Frequently Asked Questions
Title insurance insures against financial loss caused by defects in title to real estate. Title insurance companies defend against lawsuits attacking the title, or in the case of a covered loss, reimburse the insured up to the policy limit.
It protects you against loss due to title defects, liens, or other similar matters. Title insurance protects you from claims of ownership by other parties. It protects you against losses from problems that arose before you bought the property. The title company will defend you in court if there is a claim against your property, and will pay for covered losses.
Texas does not require title insurance. A lender will likely require you to buy a Loan Policy of Title Insurance to protect its interest.
A loan policy lasts until the loan is paid off. An owner's policy lasts as long as you or your heirs own the land. It also may provide warrantor's coverage after you no longer own the property, depending on your policy provisions. Policy language has changed over time, so read the continuation of coverage provisions in your policy carefully to determine coverage terms.
You pay for title insurance only once, when you buy the policy, unless you decide later to add more coverage. Keep your policy, even if you transfer your title or sell the property. Coverage lasts as long as you or your heirs own the land, and may last forever for any title warranties made when you sell the property.
Depending on the type of policy you have, it may not provide coverage when you transfer your title into your business or to someone else that is not considered insured. To determine what type of coverage you have, read your policy, check with your title agent, or speak with an attorney.
No, title insurance is different from other types of insurance. It does not insure against fire, flood, theft, or any other type of property damage or loss. It protects against losses from ownership problems that arose before you bought the property, but were not known at the time you bought the property. It does not guarantee that you will be able to sell your property, or borrow money on it.
The title commitment comes before closing; the title policy is issued after closing. The commitment says that a title company is willing to issue title insurance under certain conditions and if the seller fixes certain problems. The policy provides coverage for the property.
The title commitment lists any potential issues, exclusions, or exceptions. It alerts the buyer to issues that exist and could cause problems in the future.
It does not guarantee that
there are no current issues or that none will arise in the future
. You should discuss how to clear potential issues with the title agent. You may wish
to review potential issues with a lawyer.
Read the title commitment carefully as these items can become exclusions or exceptions under Schedule B of your policy. Exceptions and exclusions are items not covered by the policy.
The owner's policy protects you against losses from ownership problems that arose before you bought the property, but that were not known at the time you bought the property. For example, you could lose title to your property due to fraud, errors or omissions in previous deeds, or forgery of a previous deed. The owner's policy protects the buyer from the covered risks listed in the policy.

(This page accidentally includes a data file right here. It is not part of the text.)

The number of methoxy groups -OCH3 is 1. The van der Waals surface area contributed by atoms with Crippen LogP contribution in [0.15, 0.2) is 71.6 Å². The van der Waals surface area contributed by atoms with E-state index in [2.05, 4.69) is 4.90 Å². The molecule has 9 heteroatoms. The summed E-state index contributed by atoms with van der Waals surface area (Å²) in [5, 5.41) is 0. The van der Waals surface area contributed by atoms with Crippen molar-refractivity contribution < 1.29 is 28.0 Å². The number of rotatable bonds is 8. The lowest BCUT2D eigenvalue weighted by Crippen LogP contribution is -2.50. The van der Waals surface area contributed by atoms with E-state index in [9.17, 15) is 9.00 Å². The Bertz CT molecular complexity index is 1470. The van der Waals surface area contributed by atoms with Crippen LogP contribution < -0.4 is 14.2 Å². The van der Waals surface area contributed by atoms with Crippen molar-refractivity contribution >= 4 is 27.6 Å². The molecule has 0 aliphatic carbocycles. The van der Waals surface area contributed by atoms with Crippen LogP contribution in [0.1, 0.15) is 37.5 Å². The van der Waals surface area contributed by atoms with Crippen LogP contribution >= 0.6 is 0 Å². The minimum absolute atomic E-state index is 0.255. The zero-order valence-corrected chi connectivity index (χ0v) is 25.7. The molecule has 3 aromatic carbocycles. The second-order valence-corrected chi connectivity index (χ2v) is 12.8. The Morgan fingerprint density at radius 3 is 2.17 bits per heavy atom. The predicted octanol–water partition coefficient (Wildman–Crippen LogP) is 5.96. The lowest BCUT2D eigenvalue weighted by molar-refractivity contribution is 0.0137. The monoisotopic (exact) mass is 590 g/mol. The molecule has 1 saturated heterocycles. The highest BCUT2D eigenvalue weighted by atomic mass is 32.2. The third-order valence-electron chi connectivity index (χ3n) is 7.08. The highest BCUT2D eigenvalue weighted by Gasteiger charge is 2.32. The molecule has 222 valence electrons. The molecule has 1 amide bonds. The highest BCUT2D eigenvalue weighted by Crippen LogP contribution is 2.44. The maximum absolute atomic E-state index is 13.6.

There are separate types of policies for commercial and residential property. The T-1 is commonly used for commercial property and undeveloped land. The T-1R is for most residential property.
For a complete list of covered risks in the T-1 policy, see the Covered Risks section of the owner's policy.
For a complete list of covered risks in the T-1R policy, see the Covered Title Risks section of the residential owner's policy.
The loan policy is issued to the mortgage lender. It protects the lender's interest in the property until the borrower pays off the mortgage. For a complete list of covered risks, see the Covered Risks section of the loan policy.
Most lenders will require a loan policy as a condition of the mortgage. The policy will repay the balance of your mortgage if a claim against your property voids your title. A loan policy covers up to the amount of the principal on your loan.
Loan policies remain in effect until you repay them. Most lenders will require you to buy a new loan policy if you refinance your home. When the new loan pays off the existing loan, the old loan policy expires.
When you buy an owner's policy and a loan policy at the same time, the loan policy is issued at a discounted price of $100. If you decide not to purchase an owner's policy, you will pay full price for the loan policy.
Yes, if you refinance within seven years. The premium discount varies, based on the number of years since the original purchase. If the original purchase occurred within two years from the data of the loan policy, you get a 40% discount. If the purchase occurred within seven years of the loan policy, you get a 15% discount. After seven years, you pay full price for the loan policy.
You are covered for the value of your policy. If you add improvements to your home, or if your home increases in value over time, you can buy an increased value endorsement to cover the increase in your property's value.
No. The premium rate is set by the Texas Department of Insurance. Each title agent is required to charge the same premium for a policy.
In Texas, the premium includes charges for additional services such as the title search, the title examination, and closing the transaction. You only pay the title policy premium once, at the closing of the sale. The buyer and seller may negotiate who pays the premium.